Earlier this summer (July 2010), Apple introduced its latest and new generation of personal home computers in its iMac line of desktops. Now available through a variety of retail channels – just in time for back-to-school shopping, the newest siblings in the iMac family can be found in two main configurations. Although not significantly different from the models introduced last fall by physical appearance, the new iMac makes for great space saving, and productive computing.
This year’s new iMacs, known as the iMac Summer 2010 family of home computers, are all-in-one systems. This means the computer is physically contained inside one convenient space saving device: including the CPU, memory, and any internal storage devices, and the flat screen monitor. The only external components would be the keyboard and a pointing device.
Looking at the Summer 2010 iMacs will make it apparent that there are two base models to choose from, each of which can be identified by screen size – 21.5″, and 27″. Within these two differing sizes are a small variety of configurations available for purchase. Similar to the models offered last year, the new iMacs offer external high gloss aluminum and glass casings, and Ports have remained the same on all iMac models with the exception of the SD card slot now supports higher-capacity SDXC cards (up to 2 Terabyte (TB). Internally, however, there have been a number of noteworthy improvements.
Significant for the new line of systems is the inclusion of Intel i-series of CPUs, which have replaced the Core Duo family of Intel processors. The lower end configured systems are running Core i3 CPUs with upgradability to i5 CPUs, while higher end options support both the Core i5 and Core i7 configurations. As these CPUs replace Intel’s previous generation of chips – the newer architecture, with the combined hyper threading feature offer a much welcomed and significant boost in application performance.In conjunction to an upgraded CPU, Apple also included an update to more modern 1,333MHz DDR3 RAM as opposed to 1,066MHz RAM found on the older models. Faster RAM with a faster CPU equals faster performance.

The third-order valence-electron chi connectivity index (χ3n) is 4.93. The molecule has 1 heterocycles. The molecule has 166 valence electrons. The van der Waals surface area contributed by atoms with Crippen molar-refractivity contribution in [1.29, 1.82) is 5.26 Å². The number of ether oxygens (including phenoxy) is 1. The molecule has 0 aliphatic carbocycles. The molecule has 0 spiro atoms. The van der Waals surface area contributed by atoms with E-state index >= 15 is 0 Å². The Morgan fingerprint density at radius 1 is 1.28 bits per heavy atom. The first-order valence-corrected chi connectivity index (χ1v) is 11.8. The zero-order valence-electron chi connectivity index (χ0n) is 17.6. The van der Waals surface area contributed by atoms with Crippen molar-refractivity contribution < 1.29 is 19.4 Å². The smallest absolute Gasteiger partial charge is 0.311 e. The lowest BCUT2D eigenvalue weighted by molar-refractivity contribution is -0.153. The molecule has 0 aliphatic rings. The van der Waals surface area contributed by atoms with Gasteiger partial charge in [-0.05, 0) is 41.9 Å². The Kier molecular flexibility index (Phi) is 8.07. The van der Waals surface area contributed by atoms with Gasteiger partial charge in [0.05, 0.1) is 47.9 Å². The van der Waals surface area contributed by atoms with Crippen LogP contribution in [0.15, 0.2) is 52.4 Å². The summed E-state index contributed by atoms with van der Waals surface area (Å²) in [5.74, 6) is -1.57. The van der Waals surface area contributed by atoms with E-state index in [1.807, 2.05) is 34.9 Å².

If the CPU and memory were to be upgraded, it would only make sense to address video as well. The most basic model iMac for example includes a 256MB ATI Radeon HD 4670 instead of an integrated video solution. Now with discreet graphics processing cpabilities, the CPU can concentrate on processing data and leave graphics work to a GPU.
Apple iMac Summer 2010
CNET Reviews: Apple iMac summer 2010 (Intel Core i3 3.06GHz, 21.5 in)